I want the fantasy programmer that works with me at my fantasy job to think up and implement stuff like this for my libraries. Currently offering a great fantasy salary, so act now!
25 things Rick did in just one day as part of his duties as a reference librarian, and what a range. I love posts like this!
Of course, what I really love about this list is how technology is in the background and has just become part of the normal routine of his job. Blogging, bookmarking, reading Bloglines, email all just part of a normal day along with the books, patron questions, tax forms, and photocopier!
Bonus ricklibrarian post: I Learned to Be a Librarian Collecting Baseball Cards
Subtitle: ALA Absurdity Hits a New High (or Is that Low?)
Several months ago, I agreed to be part of a panel at the Public Library Association Conference in Boston in March 2006. Now, I don’t normally get to go to ALA or PLA conferences unless they’re in my backyard and cheap, so I’m spending the last of my out-of-state travel budget for work in order to do this. I plan to do a lot of networking while there, too, which is often the most valuable part of such a large conference anyway. But make no mistake that PLA is not paying me to do this and I’m not even getting reimbursed for it. I do it because I – and luckily the organization I work for – think it’s important to teach libraries about this kind of thing and PLA is a good place to reach a wide audience. My session will take place on Saturday morning, the last day of the conference, in case you’d care to attend.
Actually, I mention that it’s on the last morning of the conference in part because it’s not even a full day. However, I recently received an email from PLA noting that I have to register in order to speak at their conference, and I’m pretty angry about it. I don’t have any money left in my budget to pay a registration fee (for half a day, no less!) for the privilege of accepting an invitation to speak at their conference. So I pursed this with the person who put my program together, and today I was told that I have to pay a full day’s fee if I’m a member of ALA. If I’m not a member of ALA, I get a complimentary day pass instead.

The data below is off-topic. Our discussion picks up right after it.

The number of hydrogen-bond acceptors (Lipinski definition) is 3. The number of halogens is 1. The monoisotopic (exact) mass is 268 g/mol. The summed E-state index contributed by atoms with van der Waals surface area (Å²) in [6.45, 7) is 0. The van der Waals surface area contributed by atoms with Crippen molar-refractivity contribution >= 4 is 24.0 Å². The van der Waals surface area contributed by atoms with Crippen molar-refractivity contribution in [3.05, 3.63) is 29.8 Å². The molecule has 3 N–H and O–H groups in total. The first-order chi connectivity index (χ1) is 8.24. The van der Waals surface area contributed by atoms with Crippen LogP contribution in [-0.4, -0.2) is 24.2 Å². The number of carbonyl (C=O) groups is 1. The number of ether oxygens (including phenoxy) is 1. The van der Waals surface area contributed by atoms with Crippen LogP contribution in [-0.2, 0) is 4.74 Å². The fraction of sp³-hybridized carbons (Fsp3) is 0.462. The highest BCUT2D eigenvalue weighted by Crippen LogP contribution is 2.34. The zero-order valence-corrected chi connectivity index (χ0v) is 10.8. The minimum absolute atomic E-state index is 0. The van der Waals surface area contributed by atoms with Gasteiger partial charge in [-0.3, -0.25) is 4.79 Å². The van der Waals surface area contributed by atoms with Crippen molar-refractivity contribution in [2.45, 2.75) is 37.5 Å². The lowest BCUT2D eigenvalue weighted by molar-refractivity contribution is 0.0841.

What is wrong with this picture???!!!
But that’s not even the worst of it. My co-presenter, Michael Stephens, is bearing the brunt of this truly idiotic policy. Michael is a long-standing ALA and PLA member who actively encourages librarians to join, and he’s traveling to Boston on his own dime in order to be part of this one presentation. For this loyalty and generosity, he is being punished by having to pay the day fee just to stand up on stage. His only saving grace at this point, if you can even call it that, is that he’s a doctoral student so he will only have to pay $65 to give this presentation (on top of the airfare, meals, and hotel costs he’s already paying out of his own pocket).
I’m so angry about all of this that I’ve had it with our national association’s conferences. I am heeding Jeff Jarvis’ call, “Panelists, Unite!”
I’m not even asking for the decent swag briefcase made of real fabric or leather that Jeff goes on to request, but I guarantee you this: I will never accept another invitation to speak at an ALA-related conference until they reverse this ludicrous policy of CHARGING THEIR SPEAKERS TO SPEAK. It’s insane, absurd, surreal, and unethical. You don’t have a conference without your speakers. I understand they can’t reimburse speakers for travel expenses, but the very least they can do is comp their speakers’ conference registration fees. And the whole conference, too, not just a day. You either value your own professionals or you don’t, and the current policy tells me you don’t.
So while I had planned to join ALA this week using the money from the ALA TechSource blog, I’ve now been officially told by ALA itself that I should wait until after March if I don’t want to have to pay them to present at their conference. Read that again and weep.
And catch me at PLA if you can, because it may just be the last ALA conference I ever go to.
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